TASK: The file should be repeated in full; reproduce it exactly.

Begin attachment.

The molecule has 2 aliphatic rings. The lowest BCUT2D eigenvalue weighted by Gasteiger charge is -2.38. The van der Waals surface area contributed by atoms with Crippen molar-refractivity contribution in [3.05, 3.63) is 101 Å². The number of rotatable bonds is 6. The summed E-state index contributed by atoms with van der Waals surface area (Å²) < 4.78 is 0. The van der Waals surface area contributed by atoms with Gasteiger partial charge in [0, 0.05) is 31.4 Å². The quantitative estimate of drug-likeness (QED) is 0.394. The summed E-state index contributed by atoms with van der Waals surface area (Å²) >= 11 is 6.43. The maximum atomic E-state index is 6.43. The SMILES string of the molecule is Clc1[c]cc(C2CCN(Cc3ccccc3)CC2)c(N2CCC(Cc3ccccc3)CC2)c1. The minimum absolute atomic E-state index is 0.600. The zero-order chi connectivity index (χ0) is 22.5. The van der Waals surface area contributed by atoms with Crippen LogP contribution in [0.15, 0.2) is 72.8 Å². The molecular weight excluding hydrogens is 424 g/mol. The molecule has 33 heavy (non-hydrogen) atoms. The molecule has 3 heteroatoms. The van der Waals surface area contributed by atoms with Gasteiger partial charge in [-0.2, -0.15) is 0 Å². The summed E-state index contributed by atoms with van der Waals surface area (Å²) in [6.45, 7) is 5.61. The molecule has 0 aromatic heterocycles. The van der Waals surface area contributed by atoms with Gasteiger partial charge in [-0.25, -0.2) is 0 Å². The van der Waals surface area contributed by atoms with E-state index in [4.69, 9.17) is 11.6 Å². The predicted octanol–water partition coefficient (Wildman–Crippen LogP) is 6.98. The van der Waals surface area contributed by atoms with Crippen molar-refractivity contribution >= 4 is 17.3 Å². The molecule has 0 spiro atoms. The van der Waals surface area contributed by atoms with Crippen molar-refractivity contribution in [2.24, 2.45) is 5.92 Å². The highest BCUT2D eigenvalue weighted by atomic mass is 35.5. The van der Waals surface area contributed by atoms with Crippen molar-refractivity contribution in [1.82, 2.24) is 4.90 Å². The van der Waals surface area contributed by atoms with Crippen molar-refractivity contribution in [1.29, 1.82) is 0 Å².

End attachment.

The molecule has 2 aliphatic rings. The lowest BCUT2D eigenvalue weighted by Gasteiger charge is -2.38. The van der Waals surface area contributed by atoms with Crippen molar-refractivity contribution in [3.05, 3.63) is 101 Å². The number of rotatable bonds is 6. The summed E-state index contributed by atoms with van der Waals surface area (Å²) < 4.78 is 0. The van der Waals surface area contributed by atoms with Gasteiger partial charge in [0, 0.05) is 31.4 Å². The quantitative estimate of drug-likeness (QED) is 0.394. The summed E-state index contributed by atoms with van der Waals surface area (Å²) >= 11 is 6.43. The maximum atomic E-state index is 6.43. The SMILES string of the molecule is Clc1[c]cc(C2CCN(Cc3ccccc3)CC2)c(N2CCC(Cc3ccccc3)CC2)c1. The minimum absolute atomic E-state index is 0.600. The zero-order chi connectivity index (χ0) is 22.5. The van der Waals surface area contributed by atoms with Crippen LogP contribution in [0.15, 0.2) is 72.8 Å². The molecular weight excluding hydrogens is 424 g/mol. The molecule has 33 heavy (non-hydrogen) atoms. The molecule has 3 heteroatoms. The van der Waals surface area contributed by atoms with Gasteiger partial charge in [-0.2, -0.15) is 0 Å². The summed E-state index contributed by atoms with van der Waals surface area (Å²) in [6.45, 7) is 5.61. The molecule has 0 aromatic heterocycles. The van der Waals surface area contributed by atoms with Gasteiger partial charge in [-0.25, -0.2) is 0 Å². The van der Waals surface area contributed by atoms with E-state index in [4.69, 9.17) is 11.6 Å². The predicted octanol–water partition coefficient (Wildman–Crippen LogP) is 6.98. The van der Waals surface area contributed by atoms with Crippen molar-refractivity contribution >= 4 is 17.3 Å². The molecule has 0 spiro atoms. The van der Waals surface area contributed by atoms with Crippen molar-refractivity contribution in [2.24, 2.45) is 5.92 Å². The highest BCUT2D eigenvalue weighted by atomic mass is 35.5. The van der Waals surface area contributed by atoms with Crippen molar-refractivity contribution in [1.82, 2.24) is 4.90 Å². The van der Waals surface area contributed by atoms with Crippen molar-refractivity contribution in [1.29, 1.82) is 0 Å².